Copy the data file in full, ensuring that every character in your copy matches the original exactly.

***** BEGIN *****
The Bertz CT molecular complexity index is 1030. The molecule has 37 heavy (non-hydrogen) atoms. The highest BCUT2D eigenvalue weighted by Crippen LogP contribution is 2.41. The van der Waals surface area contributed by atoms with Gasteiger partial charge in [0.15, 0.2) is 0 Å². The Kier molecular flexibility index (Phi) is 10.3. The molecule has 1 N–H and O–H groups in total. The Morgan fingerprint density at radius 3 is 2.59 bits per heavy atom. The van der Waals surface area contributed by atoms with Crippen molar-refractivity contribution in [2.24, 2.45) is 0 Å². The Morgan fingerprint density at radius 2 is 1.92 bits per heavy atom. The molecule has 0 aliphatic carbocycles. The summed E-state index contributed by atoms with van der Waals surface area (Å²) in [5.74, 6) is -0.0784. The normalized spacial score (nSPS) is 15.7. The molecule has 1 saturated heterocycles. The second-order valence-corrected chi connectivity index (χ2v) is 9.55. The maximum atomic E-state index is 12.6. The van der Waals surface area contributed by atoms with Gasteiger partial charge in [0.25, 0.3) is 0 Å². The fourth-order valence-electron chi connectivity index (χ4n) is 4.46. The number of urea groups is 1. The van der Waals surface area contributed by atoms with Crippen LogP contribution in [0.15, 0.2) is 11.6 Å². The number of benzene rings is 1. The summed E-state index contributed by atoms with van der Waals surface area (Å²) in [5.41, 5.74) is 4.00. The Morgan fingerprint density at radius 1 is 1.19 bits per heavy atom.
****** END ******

The Bertz CT molecular complexity index is 1030. The molecule has 37 heavy (non-hydrogen) atoms. The highest BCUT2D eigenvalue weighted by Crippen LogP contribution is 2.41. The van der Waals surface area contributed by atoms with Gasteiger partial charge in [0.15, 0.2) is 0 Å². The Kier molecular flexibility index (Phi) is 10.3. The molecule has 1 N–H and O–H groups in total. The Morgan fingerprint density at radius 3 is 2.59 bits per heavy atom. The van der Waals surface area contributed by atoms with Crippen molar-refractivity contribution in [2.24, 2.45) is 0 Å². The Morgan fingerprint density at radius 2 is 1.92 bits per heavy atom. The molecule has 0 aliphatic carbocycles. The summed E-state index contributed by atoms with van der Waals surface area (Å²) in [5.74, 6) is -0.0784. The normalized spacial score (nSPS) is 15.7. The molecule has 1 saturated heterocycles. The second-order valence-corrected chi connectivity index (χ2v) is 9.55. The maximum atomic E-state index is 12.6. The van der Waals surface area contributed by atoms with Gasteiger partial charge in [0.25, 0.3) is 0 Å². The fourth-order valence-electron chi connectivity index (χ4n) is 4.46. The number of urea groups is 1. The van der Waals surface area contributed by atoms with Crippen LogP contribution in [0.15, 0.2) is 11.6 Å². The number of benzene rings is 1. The summed E-state index contributed by atoms with van der Waals surface area (Å²) in [5.41, 5.74) is 4.00. The Morgan fingerprint density at radius 1 is 1.19 bits per heavy atom.